Loves desires a life in common with the Beloved. At Bethlehem and at Nazareth, Mary had lived the poor and hidden life of Jesus; in Egypt, she shared His persecuted life; through the little villages of Judea, she led His apostolic life. She had shared His suffering life, consequently, with greater reason, she would live the Eucharistic life of her Divine Son, for it is the crown of all the others.
Mary lived by means of the Eucharist, a life altogether interior and hidden, silent, separated from the world, having only Jesus for witness and confidant.
It is the soul giving itself incessantly to God under the ever new and ever more and more delicious impression of His goodness, under the ever increasing action of His love, which purifies her, disengages her from earthly things, and united her more intimately to the Well-Beloved. Recollection is the first condition of this contemplation. The soul then free from the representations of external objects, disengaged from all irregular affections, goes straight to God as the needle to the pole. The soul, recollected and fixed on Jesus, nourishes herself with His truth, His goodness, His love. Prolonged prayer costs little or nothing, because, freed from all things, she can follow her Saviour whithersoever He goes, nothing urging or calling her elsewhere; and because always recollected in herself, she can study, can fathom the deep mysteries on which she makes her prayer. She sees things as they really are in Jesus Christ. Recollection and contemplation strengthen her sight, and render it reflective and penetrating.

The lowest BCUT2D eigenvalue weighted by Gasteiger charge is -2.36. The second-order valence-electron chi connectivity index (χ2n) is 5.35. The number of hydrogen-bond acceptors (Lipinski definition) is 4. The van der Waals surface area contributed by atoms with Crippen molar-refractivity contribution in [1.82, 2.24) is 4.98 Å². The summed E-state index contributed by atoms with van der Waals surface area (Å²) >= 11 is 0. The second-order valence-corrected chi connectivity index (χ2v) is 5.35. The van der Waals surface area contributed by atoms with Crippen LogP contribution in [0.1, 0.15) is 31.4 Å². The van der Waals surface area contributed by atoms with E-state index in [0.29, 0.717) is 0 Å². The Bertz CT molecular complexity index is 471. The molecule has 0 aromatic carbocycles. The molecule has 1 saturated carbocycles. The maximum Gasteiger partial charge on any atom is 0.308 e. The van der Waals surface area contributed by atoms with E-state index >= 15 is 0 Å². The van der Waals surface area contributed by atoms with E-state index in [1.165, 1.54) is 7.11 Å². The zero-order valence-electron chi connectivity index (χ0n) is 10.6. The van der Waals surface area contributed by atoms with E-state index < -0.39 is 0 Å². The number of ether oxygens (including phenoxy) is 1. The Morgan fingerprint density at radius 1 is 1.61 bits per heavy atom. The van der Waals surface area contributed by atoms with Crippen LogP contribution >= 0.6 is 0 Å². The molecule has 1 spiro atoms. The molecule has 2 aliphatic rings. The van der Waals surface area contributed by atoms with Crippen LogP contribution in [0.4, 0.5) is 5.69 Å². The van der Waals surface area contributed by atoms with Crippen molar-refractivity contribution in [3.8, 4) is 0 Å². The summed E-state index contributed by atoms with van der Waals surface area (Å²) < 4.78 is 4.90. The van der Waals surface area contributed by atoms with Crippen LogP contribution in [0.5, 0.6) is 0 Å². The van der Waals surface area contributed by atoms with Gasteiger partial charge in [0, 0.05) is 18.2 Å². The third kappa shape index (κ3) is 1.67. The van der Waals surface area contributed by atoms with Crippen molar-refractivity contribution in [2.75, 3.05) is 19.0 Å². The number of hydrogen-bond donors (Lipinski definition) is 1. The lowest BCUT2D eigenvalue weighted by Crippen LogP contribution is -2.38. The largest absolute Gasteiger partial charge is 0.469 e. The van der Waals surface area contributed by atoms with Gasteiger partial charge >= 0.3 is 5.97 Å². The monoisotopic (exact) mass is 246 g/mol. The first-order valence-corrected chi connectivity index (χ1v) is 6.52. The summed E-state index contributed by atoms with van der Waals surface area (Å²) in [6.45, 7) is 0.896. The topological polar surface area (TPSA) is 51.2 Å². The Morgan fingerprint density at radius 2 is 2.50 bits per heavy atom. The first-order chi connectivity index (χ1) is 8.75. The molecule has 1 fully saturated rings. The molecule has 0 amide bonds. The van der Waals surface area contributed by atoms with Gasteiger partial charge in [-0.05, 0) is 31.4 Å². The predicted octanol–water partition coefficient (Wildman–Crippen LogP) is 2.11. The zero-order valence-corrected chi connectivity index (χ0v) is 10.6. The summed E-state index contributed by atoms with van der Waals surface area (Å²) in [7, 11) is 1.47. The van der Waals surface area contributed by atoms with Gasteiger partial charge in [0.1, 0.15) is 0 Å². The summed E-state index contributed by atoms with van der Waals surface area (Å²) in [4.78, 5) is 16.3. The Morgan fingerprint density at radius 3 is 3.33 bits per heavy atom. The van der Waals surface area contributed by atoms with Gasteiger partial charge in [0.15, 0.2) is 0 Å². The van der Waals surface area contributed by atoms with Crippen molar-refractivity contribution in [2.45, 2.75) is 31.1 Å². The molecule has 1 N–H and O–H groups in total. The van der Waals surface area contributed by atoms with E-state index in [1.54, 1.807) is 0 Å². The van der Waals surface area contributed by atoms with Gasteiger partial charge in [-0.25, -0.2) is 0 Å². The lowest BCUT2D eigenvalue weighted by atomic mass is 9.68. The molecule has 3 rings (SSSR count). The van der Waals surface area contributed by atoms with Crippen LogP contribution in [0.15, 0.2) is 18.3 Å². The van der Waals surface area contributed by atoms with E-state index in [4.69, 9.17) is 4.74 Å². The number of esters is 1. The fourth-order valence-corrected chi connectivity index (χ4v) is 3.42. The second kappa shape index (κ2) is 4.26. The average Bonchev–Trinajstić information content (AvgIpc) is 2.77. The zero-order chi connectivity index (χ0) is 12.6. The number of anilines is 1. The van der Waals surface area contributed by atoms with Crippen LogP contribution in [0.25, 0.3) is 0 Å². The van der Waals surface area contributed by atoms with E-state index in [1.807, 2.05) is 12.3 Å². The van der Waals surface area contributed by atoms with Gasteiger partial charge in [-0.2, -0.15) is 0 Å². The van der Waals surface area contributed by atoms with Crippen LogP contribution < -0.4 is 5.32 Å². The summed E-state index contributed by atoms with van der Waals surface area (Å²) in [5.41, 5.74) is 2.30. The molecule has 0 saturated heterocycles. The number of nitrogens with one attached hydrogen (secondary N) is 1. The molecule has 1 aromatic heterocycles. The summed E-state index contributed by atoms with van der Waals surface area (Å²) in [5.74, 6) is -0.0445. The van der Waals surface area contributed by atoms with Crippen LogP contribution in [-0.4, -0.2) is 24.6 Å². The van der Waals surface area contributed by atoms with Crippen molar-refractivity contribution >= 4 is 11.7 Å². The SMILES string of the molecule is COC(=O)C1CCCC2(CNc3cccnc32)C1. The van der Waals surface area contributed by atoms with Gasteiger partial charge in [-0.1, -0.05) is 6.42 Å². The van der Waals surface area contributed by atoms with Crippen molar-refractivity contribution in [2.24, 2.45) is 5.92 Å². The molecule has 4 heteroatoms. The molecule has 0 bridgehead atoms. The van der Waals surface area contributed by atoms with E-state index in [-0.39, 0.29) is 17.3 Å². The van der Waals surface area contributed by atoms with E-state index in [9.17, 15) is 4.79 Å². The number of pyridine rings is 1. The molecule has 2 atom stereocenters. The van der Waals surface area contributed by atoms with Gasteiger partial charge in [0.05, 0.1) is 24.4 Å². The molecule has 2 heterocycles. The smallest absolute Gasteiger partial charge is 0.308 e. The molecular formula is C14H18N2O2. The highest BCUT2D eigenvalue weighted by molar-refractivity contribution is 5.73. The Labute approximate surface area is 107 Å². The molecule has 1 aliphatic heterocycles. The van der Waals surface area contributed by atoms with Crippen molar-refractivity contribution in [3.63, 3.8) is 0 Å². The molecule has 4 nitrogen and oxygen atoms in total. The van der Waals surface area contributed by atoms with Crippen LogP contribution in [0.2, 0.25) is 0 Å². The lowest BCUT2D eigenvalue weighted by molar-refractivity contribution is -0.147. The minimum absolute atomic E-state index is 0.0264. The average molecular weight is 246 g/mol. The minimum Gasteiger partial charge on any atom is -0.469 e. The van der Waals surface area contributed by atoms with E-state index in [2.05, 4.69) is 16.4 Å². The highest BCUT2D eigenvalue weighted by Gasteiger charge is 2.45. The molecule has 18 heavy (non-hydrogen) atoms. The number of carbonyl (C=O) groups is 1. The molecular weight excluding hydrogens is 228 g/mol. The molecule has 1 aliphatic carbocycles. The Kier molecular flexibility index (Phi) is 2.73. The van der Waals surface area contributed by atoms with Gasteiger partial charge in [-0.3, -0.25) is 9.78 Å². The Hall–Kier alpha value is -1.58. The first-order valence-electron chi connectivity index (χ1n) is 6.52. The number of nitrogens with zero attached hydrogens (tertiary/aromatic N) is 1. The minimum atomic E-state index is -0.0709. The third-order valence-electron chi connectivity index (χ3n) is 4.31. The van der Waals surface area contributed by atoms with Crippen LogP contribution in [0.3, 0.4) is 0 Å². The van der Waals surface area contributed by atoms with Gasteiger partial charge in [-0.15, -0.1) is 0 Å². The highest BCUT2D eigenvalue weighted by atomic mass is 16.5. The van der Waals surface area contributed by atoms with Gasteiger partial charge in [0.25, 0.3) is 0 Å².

How perfect must have been Mary’s contemplation before the Most Blessed Sacrament with the great light of her faith, the purity of her life, the perfect love of her heart! Assuredly, distractions, that fever of the mind and of the heart, came not to trouble the repose that she took in her Well-Beloved. Her soul, more united to Jesus than to the body that enveloped it, drank in long draughts of the living waters of grace and love. She forgot the earth to remain alone with Jesus alone; for love loves to isolate itself, to simplify itself, to concentrate itself in unity, in order to unite itself always more closely to the Beloved.
Let the adorer, united to Mary adoratrix, apply with patience, with constancy, to the virtue of recollection, to the exercise of the contemplation of Jesus Christ, studying, at first, more to know Him than to enjoy Him; for love comes of truth known, and a grace of light is of more value than the greatest grace of sweetness and consolation. Truth remains, but sentiment passes.
Happy the soul which, like Mary, comprehends this mystery of love, who desires it, who asks it without ceasing, who incessantly exercises herself in it! The reign of God is in her!
Text from Father Eymard’s Month of Our Lady of the Blessed Sacrament (New York: Sentinel Press, 1903).